Google Yourself

Source: Pew Resource Center

Source: Pew Resource Center

While it’s important for students to put energy into carefully crafting profiles on personal websites, LinkedIn, and other recruiting platforms, like Princeton’s Handshake, it’s equally important for them to be wary of what other information there may be circulating about them online. The first thing that Kubu instructs students to do when curating their online presence is to Google themselves, and then set up Google Alerts so they know if anything affiliated with their name is ever published. Moreover, as the lines become increasingly blurred between the professional and social spheres, it’s increasingly important for students to be strategic with how they manipulate their presence on social media. For candidates seeking jobs in creative fields where their social media skills might be relevant, Nader notes that recruiters often leverage applicants’ social accounts to see how they engage with the community around them. For fields like banking and medicine, however, where company policies often necessitate disaffiliation on non-professional platforms like Facebook and Instagram, candidates should make sure to privatize their profiles and emphasize the separation between their personal and professional profiles online. Over 90% of recruiting firms do a Google search on candidates, so it’s critical for job-seekers to optimize those search results in a way that only increases their appeal as a potential hire.

Do Your Homework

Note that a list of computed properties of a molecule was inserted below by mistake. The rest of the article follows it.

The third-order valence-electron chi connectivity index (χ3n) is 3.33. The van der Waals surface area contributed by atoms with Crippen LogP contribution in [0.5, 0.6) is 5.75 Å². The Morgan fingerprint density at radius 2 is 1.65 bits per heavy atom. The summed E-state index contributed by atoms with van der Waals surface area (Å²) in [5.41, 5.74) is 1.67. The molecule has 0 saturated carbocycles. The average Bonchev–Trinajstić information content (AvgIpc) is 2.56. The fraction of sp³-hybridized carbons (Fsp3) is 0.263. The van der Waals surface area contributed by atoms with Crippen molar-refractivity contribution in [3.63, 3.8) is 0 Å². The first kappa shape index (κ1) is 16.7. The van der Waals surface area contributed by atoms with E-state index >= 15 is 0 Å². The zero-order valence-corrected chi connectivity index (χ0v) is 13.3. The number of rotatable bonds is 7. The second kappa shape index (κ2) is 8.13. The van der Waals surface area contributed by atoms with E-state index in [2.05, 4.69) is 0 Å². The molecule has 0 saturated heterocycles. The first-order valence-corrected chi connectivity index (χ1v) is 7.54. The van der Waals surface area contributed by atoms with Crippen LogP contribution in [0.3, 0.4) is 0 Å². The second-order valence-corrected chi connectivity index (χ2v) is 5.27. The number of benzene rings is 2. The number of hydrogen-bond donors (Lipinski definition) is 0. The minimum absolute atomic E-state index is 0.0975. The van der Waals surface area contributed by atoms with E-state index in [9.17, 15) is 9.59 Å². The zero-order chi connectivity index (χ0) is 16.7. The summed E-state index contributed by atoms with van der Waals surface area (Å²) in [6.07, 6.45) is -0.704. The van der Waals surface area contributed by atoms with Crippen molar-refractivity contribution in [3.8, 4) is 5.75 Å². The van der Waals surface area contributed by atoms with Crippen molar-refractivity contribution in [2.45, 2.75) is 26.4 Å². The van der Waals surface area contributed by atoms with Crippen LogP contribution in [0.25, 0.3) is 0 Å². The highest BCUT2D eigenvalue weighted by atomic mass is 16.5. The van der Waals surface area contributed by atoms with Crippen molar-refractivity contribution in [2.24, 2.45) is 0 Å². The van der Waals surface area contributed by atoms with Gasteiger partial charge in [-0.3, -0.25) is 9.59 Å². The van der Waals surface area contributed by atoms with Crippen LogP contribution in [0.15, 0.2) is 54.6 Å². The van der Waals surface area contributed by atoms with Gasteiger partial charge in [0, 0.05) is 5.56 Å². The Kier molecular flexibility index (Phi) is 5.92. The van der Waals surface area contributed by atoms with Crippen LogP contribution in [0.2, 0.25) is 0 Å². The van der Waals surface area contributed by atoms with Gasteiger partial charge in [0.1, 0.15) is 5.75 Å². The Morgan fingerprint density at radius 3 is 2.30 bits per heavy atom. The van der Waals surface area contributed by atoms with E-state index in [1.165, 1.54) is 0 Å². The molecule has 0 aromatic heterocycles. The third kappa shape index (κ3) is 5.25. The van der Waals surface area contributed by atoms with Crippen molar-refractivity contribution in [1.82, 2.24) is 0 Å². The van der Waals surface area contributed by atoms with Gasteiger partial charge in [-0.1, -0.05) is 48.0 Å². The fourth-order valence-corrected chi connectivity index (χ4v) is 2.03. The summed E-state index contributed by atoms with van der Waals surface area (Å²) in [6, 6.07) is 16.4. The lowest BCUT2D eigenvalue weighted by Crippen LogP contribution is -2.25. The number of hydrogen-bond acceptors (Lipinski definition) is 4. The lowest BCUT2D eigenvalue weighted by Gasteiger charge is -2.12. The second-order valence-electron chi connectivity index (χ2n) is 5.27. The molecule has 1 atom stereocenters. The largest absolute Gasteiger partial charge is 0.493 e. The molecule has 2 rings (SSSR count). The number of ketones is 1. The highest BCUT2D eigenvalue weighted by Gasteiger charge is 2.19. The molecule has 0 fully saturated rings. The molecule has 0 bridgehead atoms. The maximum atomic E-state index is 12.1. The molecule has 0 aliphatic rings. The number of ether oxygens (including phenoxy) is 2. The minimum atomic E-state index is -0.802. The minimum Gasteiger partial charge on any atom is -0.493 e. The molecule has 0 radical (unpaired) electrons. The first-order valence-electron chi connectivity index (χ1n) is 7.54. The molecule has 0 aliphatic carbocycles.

Given the wealth of information available on the Internet, students should research potential employers’ needs in order to showcase their possible contributions and emphasize shared core values. Amanda Gabriel, a recruitment and marketing specialist for IBM, notes that it’s much more impressive when applicants reach out to her to provide answers, not ask questions. She counsels students to consider the scale of potential employers’ companies, and recommends that the larger the company, the more department-specific a student should be when describing why a certain position appeals to them and what their potential contributions would look like. McDuff recommends that if a student is interested in a working for a particular company, that he or she should follow them on all professional networking sites (i.e. LinkedIn) so they can remain current with all brand-related news and be aware if a position opens up. Similarly, students should be aware of key words that recruiters use to describe available positions and then employ them on their own profiles so that their names will come up if those terms are used in an online search. In terms of finding specific companies and positions, the Internet offers a wealth of sites including, but not limited to, LinkedIn, Glassdoor, Handshake, Monster, Indeed, and CareerBuilder. There are also regionally specific sites, like FindSpark, or industry specific boards like StartUpHire, that seek to connect employers and candidates per certain criteria. Once students have located the brand they’d like to work for, Nader recommends reaching out to the person who they would intern for or the person who is currently holding the job they may want, in addition to submitting a general application or appealing to the recruitment team. He says that it’s important for candidates to understand their potential position and ideally establish a rapport with the people they’d be working with. He also notes that, like 70% of recruiters, he’s infinitely more likely to look at a resume sent through a personal referral.